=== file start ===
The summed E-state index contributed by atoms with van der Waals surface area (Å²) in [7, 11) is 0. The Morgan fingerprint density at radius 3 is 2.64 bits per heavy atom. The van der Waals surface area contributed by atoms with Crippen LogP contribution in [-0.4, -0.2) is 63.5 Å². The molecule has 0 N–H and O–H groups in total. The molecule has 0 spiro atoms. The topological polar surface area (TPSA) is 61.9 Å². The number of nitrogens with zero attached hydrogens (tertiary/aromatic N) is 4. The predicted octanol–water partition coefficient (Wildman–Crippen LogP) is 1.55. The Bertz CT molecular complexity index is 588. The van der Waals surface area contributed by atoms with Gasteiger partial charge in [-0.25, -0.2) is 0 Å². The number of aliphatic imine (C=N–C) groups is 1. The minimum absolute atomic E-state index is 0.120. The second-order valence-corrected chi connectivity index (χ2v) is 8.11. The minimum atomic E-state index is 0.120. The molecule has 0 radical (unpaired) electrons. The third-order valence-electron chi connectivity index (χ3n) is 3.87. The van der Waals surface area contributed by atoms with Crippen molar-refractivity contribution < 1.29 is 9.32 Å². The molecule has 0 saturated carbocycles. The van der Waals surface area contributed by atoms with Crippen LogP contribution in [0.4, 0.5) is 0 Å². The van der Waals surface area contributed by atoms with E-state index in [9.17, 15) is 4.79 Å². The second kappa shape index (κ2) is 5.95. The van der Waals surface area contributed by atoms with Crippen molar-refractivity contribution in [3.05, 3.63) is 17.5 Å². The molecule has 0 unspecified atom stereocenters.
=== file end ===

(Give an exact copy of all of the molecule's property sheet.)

The summed E-state index contributed by atoms with van der Waals surface area (Å²) in [7, 11) is 0. The Morgan fingerprint density at radius 3 is 2.64 bits per heavy atom. The van der Waals surface area contributed by atoms with Crippen LogP contribution in [-0.4, -0.2) is 63.5 Å². The molecule has 0 N–H and O–H groups in total. The molecule has 0 spiro atoms. The topological polar surface area (TPSA) is 61.9 Å². The number of nitrogens with zero attached hydrogens (tertiary/aromatic N) is 4. The predicted octanol–water partition coefficient (Wildman–Crippen LogP) is 1.55. The Bertz CT molecular complexity index is 588. The van der Waals surface area contributed by atoms with Gasteiger partial charge in [-0.25, -0.2) is 0 Å². The number of aliphatic imine (C=N–C) groups is 1. The minimum absolute atomic E-state index is 0.120. The second-order valence-corrected chi connectivity index (χ2v) is 8.11. The minimum atomic E-state index is 0.120. The molecule has 0 radical (unpaired) electrons. The third-order valence-electron chi connectivity index (χ3n) is 3.87. The van der Waals surface area contributed by atoms with Crippen molar-refractivity contribution < 1.29 is 9.32 Å². The molecule has 0 saturated carbocycles. The van der Waals surface area contributed by atoms with Crippen LogP contribution in [0.4, 0.5) is 0 Å². The van der Waals surface area contributed by atoms with E-state index in [9.17, 15) is 4.79 Å². The second kappa shape index (κ2) is 5.95. The van der Waals surface area contributed by atoms with Crippen molar-refractivity contribution in [3.05, 3.63) is 17.5 Å². The molecule has 0 unspecified atom stereocenters.